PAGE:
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Ranchers struggle with burned cattle, lack of feed after Texas fires

The state says 7,350 animals were killed, mostly livestock. Officials in the counties hit say the death toll could be higher.
Ranchers struggle with burned cattle, lack of feed after Texas fires
Posted at 12:50 PM, Mar 20, 2024
and last updated 2024-03-20 14:55:30-04

The Smokehouse Creek fire tore through more than 1 million acres of Texas panhandle grasslands. It killed two people. The animal casualties are much worse.

Officially, the state says 7,350 animals were killed, mostly livestock. But officials in the counties hit hardest by the fire believe the death toll could be much higher. Thousands of animals either died from the flames or had to be euthanized because of severe injuries.

There are more cattle than people in this part of Texas. Other than fossil fuels, cattle underpin this economy. Donald Hill has unexpected visitors, but they're perfectly welcome on his 4,000-acre ranch in Canadian, Texas.

"They actually are from across the river," Hill said. "When they come out, they get caught in the fire."

About two dozen red Angus cattle from a neighboring ranch joined his herd. Mother cows and their young fled the flames of one of the most destructive fires ever to hit the Texas panhandle.

"They're here and I mean they're getting treated just like their own," Hill said.

Local officials say the flames from this month's panhandle wildfires not only claimed thousands of cattle but severely injured cattle across the hardest hit counties.

"We've got baby calves, their ear tags are wadded up, their skin is singed. There are mother cows and their udders get burned and their udders get black and crusty, they kick the calves off and we've lost a lot of calves that way," Hill said.

The calves can't get vital colostrum, the milk their mothers first give to the newborns, which helps their immune system. Without it, Hill says, the calves may quickly die, and many already have.

Hill keeps his stock in a hilly, brushy patch of Hemphill County. He thinks he lost more than 50% of the land. Officials there believe up to 90% of the grazable acreage burned. In all, the Texas A&M Forest Service says more than 1 million acres of grassland vital to Texas cattle raising has been torched.

This means ranchers need hay to feed their cattle, and multitudes of it.

"It's been a huge three weeks. We've handled almost 20,000 bales of hay here in three weeks," said Andy Holloway, Texas AgriLife Extension agent for Hemphill County.

SEE MORE: Gov. Abbott says Texas wildfires may have destroyed 500 buildings

His normal job connects ranchers and farmers with helpful resources. Lately he's commanding local aid and recovery — donations of animal supplies and money have poured in from around the country.

"All this feed and hay, it's just really like a grain of sand on a beach," Holloway said, adding, "It's just a little bit; it's going to take years of time to get over this and millions and millions of dollars and reinvestment of things to get us back to where we were."

He said it could take grasslands a year or more to heal. The same could be said for legions of burned livestock.

Canadian, Texas, veterinarian Doug Crouch is caring for some of these injured animals like calves suffering burns now suckling on a surrogate mother cow, as their mothers died.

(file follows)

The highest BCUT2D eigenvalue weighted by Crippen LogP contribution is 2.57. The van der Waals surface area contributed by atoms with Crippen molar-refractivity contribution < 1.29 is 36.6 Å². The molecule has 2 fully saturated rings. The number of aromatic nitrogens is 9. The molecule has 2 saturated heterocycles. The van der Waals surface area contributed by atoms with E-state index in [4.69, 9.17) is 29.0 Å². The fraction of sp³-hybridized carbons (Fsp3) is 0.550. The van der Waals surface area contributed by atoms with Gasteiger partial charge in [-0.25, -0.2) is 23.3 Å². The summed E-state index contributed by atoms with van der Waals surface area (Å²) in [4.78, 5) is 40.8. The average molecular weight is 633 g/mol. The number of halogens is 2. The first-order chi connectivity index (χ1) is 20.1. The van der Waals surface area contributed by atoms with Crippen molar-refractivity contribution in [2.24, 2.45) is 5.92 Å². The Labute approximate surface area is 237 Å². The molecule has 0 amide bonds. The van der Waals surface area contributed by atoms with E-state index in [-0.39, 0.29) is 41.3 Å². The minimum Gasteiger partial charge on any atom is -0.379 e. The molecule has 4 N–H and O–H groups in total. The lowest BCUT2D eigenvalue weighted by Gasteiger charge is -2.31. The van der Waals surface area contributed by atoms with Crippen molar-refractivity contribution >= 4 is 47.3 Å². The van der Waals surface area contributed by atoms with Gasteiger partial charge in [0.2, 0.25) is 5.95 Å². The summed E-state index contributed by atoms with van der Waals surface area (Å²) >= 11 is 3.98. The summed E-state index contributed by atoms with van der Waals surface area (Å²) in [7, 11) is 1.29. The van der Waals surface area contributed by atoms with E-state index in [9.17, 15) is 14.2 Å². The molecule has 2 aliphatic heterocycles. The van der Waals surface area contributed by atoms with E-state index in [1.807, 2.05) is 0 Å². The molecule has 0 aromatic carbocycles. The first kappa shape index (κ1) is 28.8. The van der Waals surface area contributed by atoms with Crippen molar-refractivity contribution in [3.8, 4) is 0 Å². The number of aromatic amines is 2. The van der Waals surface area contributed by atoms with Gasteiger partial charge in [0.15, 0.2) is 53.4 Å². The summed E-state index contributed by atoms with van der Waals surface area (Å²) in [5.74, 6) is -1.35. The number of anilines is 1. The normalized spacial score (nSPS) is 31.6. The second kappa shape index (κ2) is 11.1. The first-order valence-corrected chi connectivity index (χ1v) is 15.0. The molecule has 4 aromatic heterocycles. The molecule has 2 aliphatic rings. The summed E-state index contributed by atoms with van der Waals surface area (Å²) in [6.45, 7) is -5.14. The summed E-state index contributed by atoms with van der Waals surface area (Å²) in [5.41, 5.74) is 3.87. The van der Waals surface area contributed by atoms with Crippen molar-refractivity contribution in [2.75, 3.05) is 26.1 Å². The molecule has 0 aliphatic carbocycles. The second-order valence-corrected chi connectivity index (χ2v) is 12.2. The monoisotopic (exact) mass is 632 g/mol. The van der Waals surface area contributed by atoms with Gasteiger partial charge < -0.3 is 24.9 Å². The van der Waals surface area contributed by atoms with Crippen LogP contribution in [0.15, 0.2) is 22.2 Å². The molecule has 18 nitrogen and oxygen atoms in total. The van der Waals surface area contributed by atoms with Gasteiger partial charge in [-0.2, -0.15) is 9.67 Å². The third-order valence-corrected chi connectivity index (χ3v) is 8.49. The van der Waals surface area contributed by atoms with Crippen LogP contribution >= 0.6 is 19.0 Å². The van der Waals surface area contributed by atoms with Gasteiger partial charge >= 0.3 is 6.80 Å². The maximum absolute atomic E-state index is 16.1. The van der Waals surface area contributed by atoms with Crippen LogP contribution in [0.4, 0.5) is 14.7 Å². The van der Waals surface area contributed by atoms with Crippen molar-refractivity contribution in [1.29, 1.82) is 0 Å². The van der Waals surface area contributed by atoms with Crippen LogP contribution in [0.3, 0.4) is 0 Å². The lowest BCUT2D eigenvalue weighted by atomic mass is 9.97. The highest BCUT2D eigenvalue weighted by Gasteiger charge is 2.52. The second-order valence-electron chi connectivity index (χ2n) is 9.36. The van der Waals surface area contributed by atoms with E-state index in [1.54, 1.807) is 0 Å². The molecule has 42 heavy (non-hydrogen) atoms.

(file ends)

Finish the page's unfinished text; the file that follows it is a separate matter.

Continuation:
He also is caring for a quarter horse that suffered severe burns to its undercarriage. The danger for these hooved animals is if their legs burn badly their hooves can fall off and not grow back. That means they can't walk. Dr. Crouch and his rancher clients have had to make hard decisions about their herds.

"Most were euthanized on-site or they had burned to death and just succumbed to the fire," Crouch said.

Cattle way outnumber humans in the Texas panhandle: Roughly 10.2 million head of cattle were raised in this region in 2023. 

Holloway said the beef raised and slaughtered from this region amount to more than a quarter of the nation's supply. Beef isn't just what's for dinner. It's a culture.

"Well, for some families, it stopped their way of life. They've lost it all and they won't be back," Holloway said.

For those who stay — they pray the grass grows green, and soon.

"In the long term it depends on the rain. This land needs to not have anything on it right now and it needs to recover, I'm gonna say into mid-summer," Hill said.

Because beef cattle underpin so much of the local economy, the financial reverberations of the catastrophic fire are only starting to be felt.

If you're interested in helping the ranchers of Hemphill County, Andy Holloway said one way is sending cash donations to Canadian Volunteer Fire Department, P.O. Box 300 Canadian, Texas 79014. Write "Rancher Wildfire Relief Fund" on your check memo. The cash will go to purchasing more aid like hay, feed and fencing supplies. New fenceline can cost thousands of dollars per mile. Many ranchers smaller in scale don't have insurance on their head of cattle, so they're facing total losses. They've raised more than $500,000 in relief through small donations, but say the needs will be far greater in the coming months.

Volunteers helping ranchers in Gray County also affected by the wildfire encourage cash donations for fence line rebuilding to be made through the Gebo's Supply Store in Pampa, Texas, at 806-669-1097. Tell the person on the phone you wish to donate cash for the rancher relief effort to help purchase fencing supplies.


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